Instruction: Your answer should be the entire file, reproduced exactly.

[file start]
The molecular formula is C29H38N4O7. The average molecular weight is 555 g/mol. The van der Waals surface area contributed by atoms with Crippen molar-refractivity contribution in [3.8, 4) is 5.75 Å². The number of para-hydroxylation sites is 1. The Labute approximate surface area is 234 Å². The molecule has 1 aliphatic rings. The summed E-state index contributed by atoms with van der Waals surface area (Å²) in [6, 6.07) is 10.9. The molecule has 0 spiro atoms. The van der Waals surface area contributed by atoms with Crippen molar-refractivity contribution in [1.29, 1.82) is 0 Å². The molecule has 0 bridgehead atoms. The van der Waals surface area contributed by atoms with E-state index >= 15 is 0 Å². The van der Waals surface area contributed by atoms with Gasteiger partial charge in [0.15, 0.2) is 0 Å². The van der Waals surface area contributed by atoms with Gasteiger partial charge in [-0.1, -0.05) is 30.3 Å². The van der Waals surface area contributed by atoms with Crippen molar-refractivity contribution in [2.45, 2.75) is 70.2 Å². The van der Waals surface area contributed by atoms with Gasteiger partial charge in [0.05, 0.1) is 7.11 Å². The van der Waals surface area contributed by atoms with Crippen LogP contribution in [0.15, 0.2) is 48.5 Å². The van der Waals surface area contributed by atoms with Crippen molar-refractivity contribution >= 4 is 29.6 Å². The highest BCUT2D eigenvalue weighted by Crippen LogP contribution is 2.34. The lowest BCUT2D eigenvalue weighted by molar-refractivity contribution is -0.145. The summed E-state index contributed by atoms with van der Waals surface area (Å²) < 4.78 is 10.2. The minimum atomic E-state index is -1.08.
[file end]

The molecular formula is C29H38N4O7. The average molecular weight is 555 g/mol. The van der Waals surface area contributed by atoms with Crippen molar-refractivity contribution in [3.8, 4) is 5.75 Å². The number of para-hydroxylation sites is 1. The Labute approximate surface area is 234 Å². The molecule has 1 aliphatic rings. The summed E-state index contributed by atoms with van der Waals surface area (Å²) in [6, 6.07) is 10.9. The molecule has 0 spiro atoms. The van der Waals surface area contributed by atoms with Crippen molar-refractivity contribution in [1.29, 1.82) is 0 Å². The molecule has 0 bridgehead atoms. The van der Waals surface area contributed by atoms with E-state index >= 15 is 0 Å². The van der Waals surface area contributed by atoms with Gasteiger partial charge in [0.15, 0.2) is 0 Å². The van der Waals surface area contributed by atoms with Gasteiger partial charge in [-0.1, -0.05) is 30.3 Å². The van der Waals surface area contributed by atoms with Crippen molar-refractivity contribution in [2.45, 2.75) is 70.2 Å². The van der Waals surface area contributed by atoms with Gasteiger partial charge in [0.05, 0.1) is 7.11 Å². The van der Waals surface area contributed by atoms with Crippen LogP contribution in [0.15, 0.2) is 48.5 Å². The van der Waals surface area contributed by atoms with Crippen molar-refractivity contribution >= 4 is 29.6 Å². The highest BCUT2D eigenvalue weighted by Crippen LogP contribution is 2.34. The lowest BCUT2D eigenvalue weighted by molar-refractivity contribution is -0.145. The summed E-state index contributed by atoms with van der Waals surface area (Å²) < 4.78 is 10.2. The minimum atomic E-state index is -1.08.